For decades, doctors, scientists, patients, and family members have all tried to decipher what causes dementia. Current knowledge about the debilitating disease has included physiological changes, such as the presence of protein tangles and obscure-looking blood vessels in the brain. Still, the exact cause of dementia is still unclear.
Reduced blood flow to the brain is a common effect of dementia, as well as the reduction of brain cells, but physical trauma to the brain, such as a stroke, tumor, or head injury, can cause certain types of dementia. For those who develop the disease without experiencing trauma, they often question the cause and wonder, “What could I have done to prevent this?” Finally, scientists have found out at least one possible answer to what causes dementia.
A high-salt diet might be at least partly responsible for the development of certain kinds of dementia, including Alzheimer’s Disease.
When testing the theory on mice, the scientists discovered surprising results weeks later: reduced blood flow to the brain, loss of spatial memory, and a cognitive decline. The clear indicators of these symptoms were in the rodents’ failure to find their way out of a maze – a skill they were once successful at – and perhaps most unexpected, lost memories on nest-building; an innate ability that comes naturally to rodents. However, once taken off their high-salt diets, the mice’s blood flow was normal after four weeks.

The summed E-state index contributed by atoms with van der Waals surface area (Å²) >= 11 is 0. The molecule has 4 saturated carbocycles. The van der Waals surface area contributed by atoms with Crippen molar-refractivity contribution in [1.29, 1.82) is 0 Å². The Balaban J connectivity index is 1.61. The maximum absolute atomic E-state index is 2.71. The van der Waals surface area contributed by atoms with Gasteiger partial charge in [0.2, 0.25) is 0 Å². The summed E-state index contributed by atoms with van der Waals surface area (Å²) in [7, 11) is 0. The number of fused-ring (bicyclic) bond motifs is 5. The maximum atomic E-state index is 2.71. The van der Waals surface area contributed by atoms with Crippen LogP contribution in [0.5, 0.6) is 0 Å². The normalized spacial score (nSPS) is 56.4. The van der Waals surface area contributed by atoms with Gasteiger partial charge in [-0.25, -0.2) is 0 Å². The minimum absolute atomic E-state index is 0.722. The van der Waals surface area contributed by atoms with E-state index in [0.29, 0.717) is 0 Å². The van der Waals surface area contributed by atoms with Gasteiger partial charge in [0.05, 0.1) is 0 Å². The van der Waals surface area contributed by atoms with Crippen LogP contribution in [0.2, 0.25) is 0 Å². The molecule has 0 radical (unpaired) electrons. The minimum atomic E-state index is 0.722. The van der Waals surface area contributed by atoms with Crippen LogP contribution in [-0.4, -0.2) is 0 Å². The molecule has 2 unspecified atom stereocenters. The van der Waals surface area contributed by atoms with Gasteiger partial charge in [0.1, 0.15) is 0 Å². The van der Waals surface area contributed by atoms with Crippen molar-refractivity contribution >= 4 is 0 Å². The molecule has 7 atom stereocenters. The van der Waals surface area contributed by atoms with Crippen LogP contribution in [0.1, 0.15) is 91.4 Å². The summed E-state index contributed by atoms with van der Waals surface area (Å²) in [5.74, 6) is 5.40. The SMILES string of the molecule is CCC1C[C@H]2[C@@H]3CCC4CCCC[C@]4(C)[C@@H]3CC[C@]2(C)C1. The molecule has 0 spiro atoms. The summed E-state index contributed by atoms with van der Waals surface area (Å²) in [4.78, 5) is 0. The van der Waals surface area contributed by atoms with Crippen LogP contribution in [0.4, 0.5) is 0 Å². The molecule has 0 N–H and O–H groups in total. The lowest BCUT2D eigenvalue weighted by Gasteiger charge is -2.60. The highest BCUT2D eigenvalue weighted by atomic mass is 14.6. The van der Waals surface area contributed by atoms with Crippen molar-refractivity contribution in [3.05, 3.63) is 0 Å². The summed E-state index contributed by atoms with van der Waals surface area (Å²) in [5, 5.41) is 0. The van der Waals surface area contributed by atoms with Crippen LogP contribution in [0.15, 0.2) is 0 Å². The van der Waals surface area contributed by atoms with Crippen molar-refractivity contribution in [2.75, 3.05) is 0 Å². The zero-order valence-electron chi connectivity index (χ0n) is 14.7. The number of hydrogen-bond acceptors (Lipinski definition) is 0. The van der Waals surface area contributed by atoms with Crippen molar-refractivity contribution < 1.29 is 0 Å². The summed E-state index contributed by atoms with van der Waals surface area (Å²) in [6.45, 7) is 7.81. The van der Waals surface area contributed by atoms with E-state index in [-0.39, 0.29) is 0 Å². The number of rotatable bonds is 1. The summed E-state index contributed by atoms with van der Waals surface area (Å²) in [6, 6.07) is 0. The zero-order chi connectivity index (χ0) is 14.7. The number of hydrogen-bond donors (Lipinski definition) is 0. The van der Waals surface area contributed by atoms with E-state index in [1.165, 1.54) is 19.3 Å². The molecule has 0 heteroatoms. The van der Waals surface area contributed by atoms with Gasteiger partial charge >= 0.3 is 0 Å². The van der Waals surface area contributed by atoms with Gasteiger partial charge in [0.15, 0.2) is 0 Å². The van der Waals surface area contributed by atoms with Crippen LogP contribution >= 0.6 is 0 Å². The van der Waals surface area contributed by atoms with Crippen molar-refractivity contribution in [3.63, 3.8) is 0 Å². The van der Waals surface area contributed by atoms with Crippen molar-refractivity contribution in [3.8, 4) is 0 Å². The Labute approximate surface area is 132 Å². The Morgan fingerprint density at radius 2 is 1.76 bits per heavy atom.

Since dementia patients often find themselves forgetting to perform tasks that are associated with daily living – not unlike the results of the mice – the comparisons are worth noting. Because blood flow to the brain is slower in Alzheimer’s patients, these results are enough to convince doctors to urge everyone to moderate their salt intake to mitigate and defend against the decline of mental capacities.
So, If Salt Is to Blame. Now What?
A high-salt diet has long been responsible for high blood pressure and even stomach cancer, but it could also be a potential culprit for the onset of dementia.
The reduction of blood flow to the brain caused by salt can decrease cognitive function, though doctors suggest feeding your brain two types of food to help regulate blood flow: glucose and oxygen. For people with diabetes, this may seem counterproductive, but there are ways to keep that blood flowing to your brain without compromising your health. By merely adjusting the amount of glucose you consume, you could manage both your insulin levels and your cerebral performance.
There is still a lot to learn when it comes to getting to the bottom of what causes dementia, but for now it’s worth reading the sodium labels on your food, being aware of the amount that goes into dishes at restaurants or fast food chains, and adjusting your diet appropriately.
What is your take on these results? If you know someone who has dementia, do you think that these results add up? Why or why not?